Growing a Scanning Focused Business
Founded at a time when laser scanning was just catching on in the region, and with new scanning systems launched, a Brazilian surveying firm expanded rapidly.
Bruno Mathias de Oliveira began his career as a surveying engineer in 2010, working on a wide variety of projects around his home country of Brazil, as well as in Peru and Columbia. Through experience gained in projects that included subway lines in Rio De Janeiro, Olivera anticipated a rapidly growing demand for laser scanning services, and the forward evolution of scanning hardware and software. “There was a lot of scanning in Brazil and South America,” said Oliveira. “However, it was not yet widely adopted for many types of projects, especially large-scale projects.” He decided to form his own company, Futuro 3D Laser Scanning e Topografia, specializing in laser scanning, in 2018.
“When I started my company, I had no experience in scanning, did not know how to operate the equipment, or how to process the scans,” said Oliveira. “I had worked in surveying for many years and realised that if similar care and best practices were used, it would not be too complicated to produce precise 3D products for clients.” He started with one scanner, and now has 16.
In December of 2020 Oliveira joined with Paulo Siqueira Filho to boost the business, Siqueira had previous experience with laser scanning projects, and with his commercial skills helped Futuro 3D make the step up into the world of scanning. Work rapidly began to roll in, including for the famed Copacabana Palace Hotel in Rio, the Astra Zeneca Laboratory, rail stations, dozens of shopping malls, and specialised projects (as high as 6000 meters up) in the Andes.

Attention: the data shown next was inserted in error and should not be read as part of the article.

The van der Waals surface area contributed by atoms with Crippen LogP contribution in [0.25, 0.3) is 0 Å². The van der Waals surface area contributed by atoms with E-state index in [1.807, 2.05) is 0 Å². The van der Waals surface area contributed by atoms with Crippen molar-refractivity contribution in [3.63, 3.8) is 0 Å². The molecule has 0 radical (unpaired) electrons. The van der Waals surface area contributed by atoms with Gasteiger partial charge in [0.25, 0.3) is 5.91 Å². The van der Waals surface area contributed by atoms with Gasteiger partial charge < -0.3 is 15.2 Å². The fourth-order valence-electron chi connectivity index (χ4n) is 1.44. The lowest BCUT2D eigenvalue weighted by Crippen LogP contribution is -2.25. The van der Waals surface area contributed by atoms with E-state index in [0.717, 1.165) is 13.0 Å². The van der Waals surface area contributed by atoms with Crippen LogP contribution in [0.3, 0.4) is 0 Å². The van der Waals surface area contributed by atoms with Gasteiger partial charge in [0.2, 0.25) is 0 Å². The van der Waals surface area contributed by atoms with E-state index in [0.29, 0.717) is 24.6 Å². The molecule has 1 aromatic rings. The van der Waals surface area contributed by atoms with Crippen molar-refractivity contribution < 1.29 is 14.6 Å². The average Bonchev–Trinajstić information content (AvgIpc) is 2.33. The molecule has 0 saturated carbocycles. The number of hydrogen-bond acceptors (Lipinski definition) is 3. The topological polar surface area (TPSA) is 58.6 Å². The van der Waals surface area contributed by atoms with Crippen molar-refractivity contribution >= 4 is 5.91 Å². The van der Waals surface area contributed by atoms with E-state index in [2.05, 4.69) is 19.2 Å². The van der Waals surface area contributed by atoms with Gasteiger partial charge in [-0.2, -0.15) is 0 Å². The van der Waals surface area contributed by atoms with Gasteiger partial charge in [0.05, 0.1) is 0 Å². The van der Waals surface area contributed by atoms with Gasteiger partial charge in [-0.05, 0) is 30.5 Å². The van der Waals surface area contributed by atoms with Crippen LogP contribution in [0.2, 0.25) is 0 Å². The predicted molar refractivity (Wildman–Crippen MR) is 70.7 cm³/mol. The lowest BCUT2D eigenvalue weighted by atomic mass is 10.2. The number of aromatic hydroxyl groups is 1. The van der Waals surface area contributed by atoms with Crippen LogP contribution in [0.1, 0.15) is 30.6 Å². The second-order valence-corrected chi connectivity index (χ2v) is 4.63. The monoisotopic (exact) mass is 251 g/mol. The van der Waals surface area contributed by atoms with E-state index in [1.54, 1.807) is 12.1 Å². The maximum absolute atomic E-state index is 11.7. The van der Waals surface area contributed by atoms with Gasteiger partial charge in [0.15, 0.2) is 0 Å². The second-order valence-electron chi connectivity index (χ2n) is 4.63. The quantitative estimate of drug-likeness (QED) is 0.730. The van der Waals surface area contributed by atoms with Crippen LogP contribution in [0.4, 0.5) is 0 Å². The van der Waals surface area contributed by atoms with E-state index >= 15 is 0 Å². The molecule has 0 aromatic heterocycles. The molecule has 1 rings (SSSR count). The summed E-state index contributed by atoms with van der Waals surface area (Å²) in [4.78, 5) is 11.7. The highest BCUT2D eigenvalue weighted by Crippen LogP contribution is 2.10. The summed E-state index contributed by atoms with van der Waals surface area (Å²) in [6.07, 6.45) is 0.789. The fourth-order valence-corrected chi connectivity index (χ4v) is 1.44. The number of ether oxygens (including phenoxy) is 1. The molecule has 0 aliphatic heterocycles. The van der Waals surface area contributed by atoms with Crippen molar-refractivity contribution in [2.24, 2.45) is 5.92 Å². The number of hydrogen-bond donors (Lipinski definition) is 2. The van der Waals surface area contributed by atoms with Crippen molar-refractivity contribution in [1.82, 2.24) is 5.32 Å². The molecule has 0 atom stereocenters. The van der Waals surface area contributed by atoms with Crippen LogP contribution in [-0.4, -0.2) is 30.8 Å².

Key to this growth, was getting Futuro 3D noticed, and Oliveira and Siqueira have been very effective in promoting his services through social media, such as LinkedIn. Futuro 3D soon attracted work in Brazil and South America, but has also consulted for projects in Portugal, Italy, Spain, and the United States. A prime example of such high-profile projects was the scanning of the ropeway infrastructure on Sugarloaf Mountain.
While there are as many as 250 peaks and hills name “Sugarloaf” around the globe, Pão de Açúcar in Rio de Janeiro, Brazil, at the mouth of Guanabara Bay on a peninsula that juts out into the Atlantic Ocean, is an international icon. Named for the shape of the traditional molded blocks of cane sugar used for shipping, this prominent geological formation, classified as a non-Inselberg Borhardt, rises 396 meters (1,300 feet) above the harbor. A ropeway, first constructed in 1912, carries nearly a million visitors per year to the top of the peak to enjoy the stunning views. Visitors take the first of two enclosed glass bondinho (cable cars) from Red Beach to the top of a smaller peak, Morro da Urca, where there are restaurants and shopping centers. Then on to the second cable car to the top of Sugarloaf.